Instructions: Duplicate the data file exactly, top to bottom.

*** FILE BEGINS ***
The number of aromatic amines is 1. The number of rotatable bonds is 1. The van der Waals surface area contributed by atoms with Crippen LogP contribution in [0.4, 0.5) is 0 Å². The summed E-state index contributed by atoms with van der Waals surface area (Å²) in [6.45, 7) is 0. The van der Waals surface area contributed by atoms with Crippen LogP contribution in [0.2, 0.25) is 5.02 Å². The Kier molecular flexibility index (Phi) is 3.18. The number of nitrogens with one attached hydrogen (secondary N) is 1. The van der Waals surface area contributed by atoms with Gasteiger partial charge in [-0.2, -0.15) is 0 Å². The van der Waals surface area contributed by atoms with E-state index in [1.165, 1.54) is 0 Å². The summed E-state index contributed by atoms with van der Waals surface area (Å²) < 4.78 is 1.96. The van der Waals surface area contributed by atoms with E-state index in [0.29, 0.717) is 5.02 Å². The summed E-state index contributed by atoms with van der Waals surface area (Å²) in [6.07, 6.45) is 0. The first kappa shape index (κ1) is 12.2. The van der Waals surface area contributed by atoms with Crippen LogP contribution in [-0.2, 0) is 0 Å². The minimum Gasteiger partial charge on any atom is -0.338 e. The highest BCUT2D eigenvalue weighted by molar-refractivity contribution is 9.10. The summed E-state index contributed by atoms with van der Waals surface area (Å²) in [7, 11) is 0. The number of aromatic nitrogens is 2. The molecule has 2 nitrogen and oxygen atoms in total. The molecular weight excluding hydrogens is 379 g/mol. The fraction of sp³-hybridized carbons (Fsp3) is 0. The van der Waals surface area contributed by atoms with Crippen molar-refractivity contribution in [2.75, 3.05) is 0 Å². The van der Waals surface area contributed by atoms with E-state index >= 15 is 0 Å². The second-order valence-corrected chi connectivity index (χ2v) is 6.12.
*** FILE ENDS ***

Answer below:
The number of aromatic amines is 1. The number of rotatable bonds is 1. The van der Waals surface area contributed by atoms with Crippen LogP contribution in [0.4, 0.5) is 0 Å². The summed E-state index contributed by atoms with van der Waals surface area (Å²) in [6.45, 7) is 0. The van der Waals surface area contributed by atoms with Crippen LogP contribution in [0.2, 0.25) is 5.02 Å². The Kier molecular flexibility index (Phi) is 3.18. The number of nitrogens with one attached hydrogen (secondary N) is 1. The van der Waals surface area contributed by atoms with Gasteiger partial charge in [-0.2, -0.15) is 0 Å². The van der Waals surface area contributed by atoms with E-state index in [1.165, 1.54) is 0 Å². The summed E-state index contributed by atoms with van der Waals surface area (Å²) < 4.78 is 1.96. The van der Waals surface area contributed by atoms with E-state index in [0.29, 0.717) is 5.02 Å². The summed E-state index contributed by atoms with van der Waals surface area (Å²) in [6.07, 6.45) is 0. The first kappa shape index (κ1) is 12.2. The van der Waals surface area contributed by atoms with Crippen LogP contribution in [-0.2, 0) is 0 Å². The minimum Gasteiger partial charge on any atom is -0.338 e. The highest BCUT2D eigenvalue weighted by molar-refractivity contribution is 9.10. The summed E-state index contributed by atoms with van der Waals surface area (Å²) in [7, 11) is 0. The number of aromatic nitrogens is 2. The molecule has 2 nitrogen and oxygen atoms in total. The molecular weight excluding hydrogens is 379 g/mol. The fraction of sp³-hybridized carbons (Fsp3) is 0. The van der Waals surface area contributed by atoms with Crippen molar-refractivity contribution in [2.75, 3.05) is 0 Å². The van der Waals surface area contributed by atoms with E-state index >= 15 is 0 Å². The second-order valence-corrected chi connectivity index (χ2v) is 6.12.